LHT Historic Site – Lewisville Road
Ranged along this stretch of roadway is the small village of Lewisville, Lawrence Township’s earliest African American community, founded by former enslaved persons and their descendants from Lawrence and the surrounding townships. They began acquiring land and small farms along this stretch of road in the 1840s. Despite difficult social and economic conditions, these pioneering families set down roots and prospered. By the 1890s, the village consisted of about a dozen houses and the Mount Pisgah African Methodest Episcopal (A.M.E.) Church, a vibrant center for African American culture.
Lewisville is named after Lewis W.R. Phillips, a former slaveholder who freed his slaves and joined the abolitionist movement in the 1820s. Phillips began selling small lots of land to Blacks in the 1840s along what became Lewisville Road.
D.J. Lake and S.N. Beers, Map of Vicinity of Philadelphia and Trenton, 1860.
This detail of a map published in 1860 is one of the earliest to call out the village of Lewisville and name Black property owners. Prominent names include Schenck, Van Horn and Wright.
A U.S. Census taker who passed through Lewisville in 1860 captured a snapshot of everyday life. Most male adults and adolescents worked as laborers, a catchall for seasonal work on nearby farms, while women were “in service,” meaning they worked as housekeepers for their more affluent white neighbors.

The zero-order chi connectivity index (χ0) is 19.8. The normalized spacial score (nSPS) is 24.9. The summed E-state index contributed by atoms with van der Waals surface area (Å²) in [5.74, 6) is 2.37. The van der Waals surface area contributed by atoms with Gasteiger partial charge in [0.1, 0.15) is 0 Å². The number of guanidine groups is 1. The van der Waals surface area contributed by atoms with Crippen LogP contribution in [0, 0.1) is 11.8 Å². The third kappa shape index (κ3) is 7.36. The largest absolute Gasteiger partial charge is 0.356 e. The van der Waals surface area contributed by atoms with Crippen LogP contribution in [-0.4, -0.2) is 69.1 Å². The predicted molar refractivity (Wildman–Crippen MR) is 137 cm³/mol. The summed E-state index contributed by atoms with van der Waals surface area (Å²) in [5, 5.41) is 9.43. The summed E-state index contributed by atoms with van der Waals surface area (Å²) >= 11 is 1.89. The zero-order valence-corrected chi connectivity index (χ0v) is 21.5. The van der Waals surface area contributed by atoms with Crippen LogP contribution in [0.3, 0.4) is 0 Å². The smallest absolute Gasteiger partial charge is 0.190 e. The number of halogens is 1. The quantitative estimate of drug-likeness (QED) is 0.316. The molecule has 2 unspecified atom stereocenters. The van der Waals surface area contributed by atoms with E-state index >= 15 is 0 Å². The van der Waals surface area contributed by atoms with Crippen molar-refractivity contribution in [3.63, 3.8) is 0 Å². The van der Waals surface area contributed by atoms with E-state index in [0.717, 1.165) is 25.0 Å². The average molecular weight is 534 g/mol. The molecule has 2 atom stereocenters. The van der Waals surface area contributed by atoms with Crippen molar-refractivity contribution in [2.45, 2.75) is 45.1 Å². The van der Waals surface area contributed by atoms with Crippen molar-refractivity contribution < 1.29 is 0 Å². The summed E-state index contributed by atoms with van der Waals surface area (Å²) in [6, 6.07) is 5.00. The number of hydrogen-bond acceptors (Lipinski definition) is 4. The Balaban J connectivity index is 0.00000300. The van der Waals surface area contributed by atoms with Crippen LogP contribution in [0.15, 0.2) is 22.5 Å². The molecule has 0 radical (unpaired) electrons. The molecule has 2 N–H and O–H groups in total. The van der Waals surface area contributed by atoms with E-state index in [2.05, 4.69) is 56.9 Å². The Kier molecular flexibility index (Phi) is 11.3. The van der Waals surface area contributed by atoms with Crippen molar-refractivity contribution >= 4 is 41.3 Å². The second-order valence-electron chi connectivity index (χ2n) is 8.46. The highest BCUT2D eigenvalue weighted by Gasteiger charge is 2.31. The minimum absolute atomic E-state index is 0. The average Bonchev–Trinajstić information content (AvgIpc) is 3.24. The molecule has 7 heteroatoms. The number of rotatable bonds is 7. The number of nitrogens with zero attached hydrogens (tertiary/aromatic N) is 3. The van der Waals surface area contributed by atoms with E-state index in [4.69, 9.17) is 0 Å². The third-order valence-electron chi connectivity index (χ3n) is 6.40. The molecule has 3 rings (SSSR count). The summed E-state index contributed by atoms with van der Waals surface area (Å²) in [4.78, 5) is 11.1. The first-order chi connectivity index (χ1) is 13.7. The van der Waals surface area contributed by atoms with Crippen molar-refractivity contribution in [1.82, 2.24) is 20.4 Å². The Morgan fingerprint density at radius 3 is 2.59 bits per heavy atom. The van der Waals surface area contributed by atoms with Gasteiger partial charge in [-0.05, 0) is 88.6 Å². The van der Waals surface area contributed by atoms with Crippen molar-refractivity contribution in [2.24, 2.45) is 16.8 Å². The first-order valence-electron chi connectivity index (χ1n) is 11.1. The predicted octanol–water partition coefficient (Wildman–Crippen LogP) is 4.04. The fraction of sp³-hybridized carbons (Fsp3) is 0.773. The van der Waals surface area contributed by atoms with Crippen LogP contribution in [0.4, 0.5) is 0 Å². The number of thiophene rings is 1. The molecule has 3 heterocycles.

U.S. Census Bureau, Population Schedule, Lawrence Township, Mercer County, New Jersey, 1860.
One man, Ezekiel Schenck, stands out as a porter, a relatively high status occupation. Significantly, all of the families owned small plots of land, an important factor in community stability, and most homes were headed by couples under the age of 40 with growing families. The census paints a picture of a proud and solid community.
The 1890s were the height of the Jim Crow era, which is associated with the creation of new segregation laws and denial of equal rights to people of color. While New Jersey may not have been as restrictive as states in the South, strong attitudes about keeping the races physically separate are reflected in this map.
Scarlett & Scarlett’s Fire Map of Mercer County, 1890.
Note that Lewisville appears only as a row of houses labeled “Negroes,” an indication of a dominant racist mindset. During this era, some of the African Americans living in Lewisville worked as maids, waiters, and cooks serving the white children attending the nearby Lawrenceville School.
The Mount Pisgah A.M.E. Church was famous for its fundraisers, camp meetings and harvest home festival. Local newpapers, like the Trenton Evening Times, frequently advertised church events. They were highly anticipated occasions – religious revival, political meeting and carnival all rolled into one. The church used Oliphant’s Grove, an outdoor space off of Lewisville Road. In 1905, the newspaper reported that the church ladies cooked dinner for 3,000 people. The home cooking featured poultry and vegetables donated by local farmers.
Trenton Evening Times, 16 July 1906 (top), 1 April 1908 (center) and 5 April 1911 (bottom).
The Bosley Family
The Bosley family, shown here at a gathering, moved to Lewisville in 1913 when Amos and Charlotte Bosley purchased a house.
Bosley family photograph, circa 1912 (Lawrence Township Archives).
As the Bosley children grew up and married, the family branched out along the road, taking over many of the original Lewisville properties.